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Where’s Airborne Plastic? Everywhere, Scientists Find.
Plastic pollution isn’t just fouling the world’s oceans. It is also in the air we breathe, traveling on the wind and drifting down from the skies, according to a new study. More than 1,000 tons of tiny fragments rain down each year on national parks and wilderness areas in the American West alone, equivalent to between 123 million and 300 million plastic bottles worth.
“There’s no nook or cranny on the surface of the earth that won’t have microplastics,” said Janice Brahney, a Utah State University scientist who is lead author on the new study. “It’s really unnerving to think about it.”
While the troublesome presence of plastics in landfills, in the oceans and in freshwater environments like the Great Lakes is well known, research into airborne particles is more recent. Previous papers have described finding airborne microplastics in, among other places, Europe, China and in the Arctic.
The new paper, published Thursday in the journal Science, reports finding plastic in remote parts of the United States; the researchers collected samples from 11 national parks and wilderness areas.
They found tiny bits of plastic in 98 percent of the 339 samples they collected; plastics accounted for 4 percent of the dust particles that were tested.
Finding so much plastic in supposedly pristine areas “was a very surprising result,” Dr. Brahney said; she and her colleagues returned to their calculations again and again, she said, assuming they were wrong. But they weren’t.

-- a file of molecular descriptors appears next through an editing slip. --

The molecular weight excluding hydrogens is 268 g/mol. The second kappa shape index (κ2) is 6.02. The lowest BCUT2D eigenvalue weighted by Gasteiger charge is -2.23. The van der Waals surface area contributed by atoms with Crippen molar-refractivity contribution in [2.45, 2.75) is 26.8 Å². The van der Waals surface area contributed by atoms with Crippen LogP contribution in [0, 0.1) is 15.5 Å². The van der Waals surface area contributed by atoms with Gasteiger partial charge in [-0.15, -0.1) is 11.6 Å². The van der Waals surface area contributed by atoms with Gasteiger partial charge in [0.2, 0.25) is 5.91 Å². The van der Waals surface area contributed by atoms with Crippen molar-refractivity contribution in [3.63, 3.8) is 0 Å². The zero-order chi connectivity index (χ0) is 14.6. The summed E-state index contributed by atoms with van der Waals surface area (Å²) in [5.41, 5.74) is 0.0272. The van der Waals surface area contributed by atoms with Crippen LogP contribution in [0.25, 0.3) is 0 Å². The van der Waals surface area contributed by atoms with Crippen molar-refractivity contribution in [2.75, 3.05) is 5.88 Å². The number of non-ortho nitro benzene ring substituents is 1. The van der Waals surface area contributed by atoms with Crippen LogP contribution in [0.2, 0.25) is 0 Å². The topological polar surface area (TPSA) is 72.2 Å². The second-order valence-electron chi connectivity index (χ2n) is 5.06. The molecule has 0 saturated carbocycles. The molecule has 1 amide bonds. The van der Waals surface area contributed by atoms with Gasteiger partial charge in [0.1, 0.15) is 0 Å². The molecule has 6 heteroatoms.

The collections were made under both dry conditions and during periods of rain and snow, which helped Dr. Brahney and co-authors, Margaret Hallerud and Eric Heim of Utah State, Maura Hahnenberger of Salt Lake Community College and Suja Sukumaran of Thermo Fisher Scientific, determine the probable origins of the particles. Larger particles came down with rain and snow, while smaller ones showed up under dry conditions.
The microfibers the researchers collected were consistent with the kinds of textiles used in making clothing and in producing carpeting and industrial coatings, as well as outdoor gear like tents and waterproof clothing. That means “emissions from park users may contribute to the observed deposition rates, particularly in national parks with high visitation rates,” though the researchers concluded that those sources did not produce a large portion of the overall samples.
Chelsea M. Rochman, an assistant professor of ecology at the University of Toronto who co-authored an accompanying commentary to the new study, said in an interview that the paper was not the first to show microplastics in atmospheric deposition, or even the atmospheric deposition of microplastics to remote places. But she added that the researchers seemed to be the first to ask through their research, “the basic science question: why and how is this happening.”